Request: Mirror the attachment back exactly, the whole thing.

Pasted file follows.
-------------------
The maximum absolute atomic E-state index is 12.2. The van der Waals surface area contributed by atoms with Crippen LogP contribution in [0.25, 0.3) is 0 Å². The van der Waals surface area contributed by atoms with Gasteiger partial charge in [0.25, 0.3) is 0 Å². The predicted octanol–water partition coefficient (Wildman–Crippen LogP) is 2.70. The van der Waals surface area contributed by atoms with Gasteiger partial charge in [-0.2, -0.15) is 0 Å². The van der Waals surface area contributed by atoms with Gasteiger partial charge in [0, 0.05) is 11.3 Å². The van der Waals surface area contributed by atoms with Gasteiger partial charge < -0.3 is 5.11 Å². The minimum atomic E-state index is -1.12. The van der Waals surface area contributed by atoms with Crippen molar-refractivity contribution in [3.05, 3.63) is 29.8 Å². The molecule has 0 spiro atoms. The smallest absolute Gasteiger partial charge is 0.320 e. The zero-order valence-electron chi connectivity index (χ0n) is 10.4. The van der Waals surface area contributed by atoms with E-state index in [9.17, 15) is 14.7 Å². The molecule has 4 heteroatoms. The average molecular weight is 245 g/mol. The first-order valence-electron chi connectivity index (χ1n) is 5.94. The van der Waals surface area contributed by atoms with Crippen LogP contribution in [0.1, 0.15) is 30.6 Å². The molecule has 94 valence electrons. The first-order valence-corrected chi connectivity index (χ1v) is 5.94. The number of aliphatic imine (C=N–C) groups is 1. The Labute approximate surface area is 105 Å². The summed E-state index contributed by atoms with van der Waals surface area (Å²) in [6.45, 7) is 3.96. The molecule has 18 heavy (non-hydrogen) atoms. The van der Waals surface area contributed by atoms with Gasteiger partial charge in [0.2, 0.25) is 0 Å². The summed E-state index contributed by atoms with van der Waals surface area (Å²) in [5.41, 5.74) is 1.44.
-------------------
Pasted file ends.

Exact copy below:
The maximum absolute atomic E-state index is 12.2. The van der Waals surface area contributed by atoms with Crippen LogP contribution in [0.25, 0.3) is 0 Å². The van der Waals surface area contributed by atoms with Gasteiger partial charge in [0.25, 0.3) is 0 Å². The predicted octanol–water partition coefficient (Wildman–Crippen LogP) is 2.70. The van der Waals surface area contributed by atoms with Gasteiger partial charge in [-0.2, -0.15) is 0 Å². The van der Waals surface area contributed by atoms with Gasteiger partial charge in [0, 0.05) is 11.3 Å². The van der Waals surface area contributed by atoms with Gasteiger partial charge < -0.3 is 5.11 Å². The minimum atomic E-state index is -1.12. The van der Waals surface area contributed by atoms with Crippen molar-refractivity contribution in [3.05, 3.63) is 29.8 Å². The molecule has 0 spiro atoms. The smallest absolute Gasteiger partial charge is 0.320 e. The zero-order valence-electron chi connectivity index (χ0n) is 10.4. The van der Waals surface area contributed by atoms with E-state index in [9.17, 15) is 14.7 Å². The molecule has 4 heteroatoms. The average molecular weight is 245 g/mol. The first-order valence-electron chi connectivity index (χ1n) is 5.94. The van der Waals surface area contributed by atoms with Crippen LogP contribution in [0.1, 0.15) is 30.6 Å². The molecule has 94 valence electrons. The first-order valence-corrected chi connectivity index (χ1v) is 5.94. The number of aliphatic imine (C=N–C) groups is 1. The Labute approximate surface area is 105 Å². The summed E-state index contributed by atoms with van der Waals surface area (Å²) in [6.45, 7) is 3.96. The molecule has 18 heavy (non-hydrogen) atoms. The van der Waals surface area contributed by atoms with Gasteiger partial charge in [0.2, 0.25) is 0 Å². The summed E-state index contributed by atoms with van der Waals surface area (Å²) in [5.41, 5.74) is 1.44.